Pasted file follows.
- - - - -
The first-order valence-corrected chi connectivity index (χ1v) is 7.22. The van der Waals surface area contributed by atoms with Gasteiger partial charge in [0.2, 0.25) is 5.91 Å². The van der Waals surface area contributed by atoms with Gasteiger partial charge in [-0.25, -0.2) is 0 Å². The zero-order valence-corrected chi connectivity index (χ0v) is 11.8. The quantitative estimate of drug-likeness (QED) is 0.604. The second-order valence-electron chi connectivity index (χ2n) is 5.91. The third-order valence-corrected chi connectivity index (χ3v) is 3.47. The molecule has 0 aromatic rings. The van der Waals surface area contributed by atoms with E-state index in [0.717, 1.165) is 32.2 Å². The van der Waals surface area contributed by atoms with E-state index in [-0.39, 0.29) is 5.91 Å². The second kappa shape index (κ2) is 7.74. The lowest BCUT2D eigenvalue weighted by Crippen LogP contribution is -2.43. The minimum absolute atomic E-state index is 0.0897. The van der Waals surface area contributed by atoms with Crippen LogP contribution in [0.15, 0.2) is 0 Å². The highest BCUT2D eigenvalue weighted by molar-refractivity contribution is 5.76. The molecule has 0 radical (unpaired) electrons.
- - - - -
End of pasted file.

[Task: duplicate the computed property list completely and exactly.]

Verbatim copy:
The first-order valence-corrected chi connectivity index (χ1v) is 7.22. The van der Waals surface area contributed by atoms with Gasteiger partial charge in [0.2, 0.25) is 5.91 Å². The van der Waals surface area contributed by atoms with Gasteiger partial charge in [-0.25, -0.2) is 0 Å². The zero-order valence-corrected chi connectivity index (χ0v) is 11.8. The quantitative estimate of drug-likeness (QED) is 0.604. The second-order valence-electron chi connectivity index (χ2n) is 5.91. The third-order valence-corrected chi connectivity index (χ3v) is 3.47. The molecule has 0 aromatic rings. The van der Waals surface area contributed by atoms with E-state index in [0.717, 1.165) is 32.2 Å². The van der Waals surface area contributed by atoms with E-state index in [-0.39, 0.29) is 5.91 Å². The second kappa shape index (κ2) is 7.74. The lowest BCUT2D eigenvalue weighted by Crippen LogP contribution is -2.43. The minimum absolute atomic E-state index is 0.0897. The van der Waals surface area contributed by atoms with Crippen LogP contribution in [0.15, 0.2) is 0 Å². The highest BCUT2D eigenvalue weighted by molar-refractivity contribution is 5.76. The molecule has 0 radical (unpaired) electrons.